Following the global pandemic, the travel industry switched to long-term stay solutions. After this summer, most governments target long-term working tourists to cope with travel restrictions. Now, the European Union is working on government visa schemes for digital nomads. And more publicly funded co-working spaces will pop up to attract digital nomads and remote workers.
Across Europe, there are already many initiatives and government schemes to lure remote workers with families and digital nomads.
A Few EU Countries Lanching Government Visa Schemes For Digital Nomads
First, the Croatian government launched several initiatives to lure digital nomads and remote workers with their families. The capital Zadar expanded its offer for long-stay tourism providing several hubs to combine work and leisure. For example, the Coin co-working space is publicly run, and it’s part of a bigger EU project with Bosnia, Herzegovina, and Montenegro.
After this summer, the local municipality aims to provide more affordable accommodation and co-working spaces to expand the IT community as part of the government visa schemes. For example, Assistant Professor at Zadar University Franjo Peha plans to open a new co-working space run by the university and municipality. The new space will be 2,500 square meters, and it will include a business incubator. So, scholars could benefit from a network of international entrepreneurs.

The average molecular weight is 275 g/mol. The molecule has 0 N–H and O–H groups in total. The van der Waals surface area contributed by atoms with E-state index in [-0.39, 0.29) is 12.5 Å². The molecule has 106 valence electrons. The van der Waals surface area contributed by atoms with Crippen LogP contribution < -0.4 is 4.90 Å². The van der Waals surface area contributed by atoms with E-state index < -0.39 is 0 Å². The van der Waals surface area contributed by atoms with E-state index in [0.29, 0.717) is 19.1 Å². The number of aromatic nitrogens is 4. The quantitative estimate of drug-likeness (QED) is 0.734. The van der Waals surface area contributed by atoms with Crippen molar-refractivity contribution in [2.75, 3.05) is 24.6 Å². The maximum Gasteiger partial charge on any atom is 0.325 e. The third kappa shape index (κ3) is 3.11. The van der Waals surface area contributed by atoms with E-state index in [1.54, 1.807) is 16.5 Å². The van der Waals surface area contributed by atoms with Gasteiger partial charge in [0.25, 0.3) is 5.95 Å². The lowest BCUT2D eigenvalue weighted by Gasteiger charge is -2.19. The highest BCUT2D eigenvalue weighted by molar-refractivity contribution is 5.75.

Second, the French government allocated $150 million to create the Third Space Association for innovation, training, and creativity. In the last three years, hybrid models grew from 1.800 (2018) to 3,000 – 3,500 (2021). For this reason, the government is investing in shared workplaces to attract remote workers and long-stay tourism.
Likewise, Ireland developed a network of rural hubs with high-speed internet access for remote workers.
Several countries are working on government visa schemes and traveling apps to transform their tourism strategies post-pandemic. Promoting long-term stay solutions, IT and digital communities are growing around the world.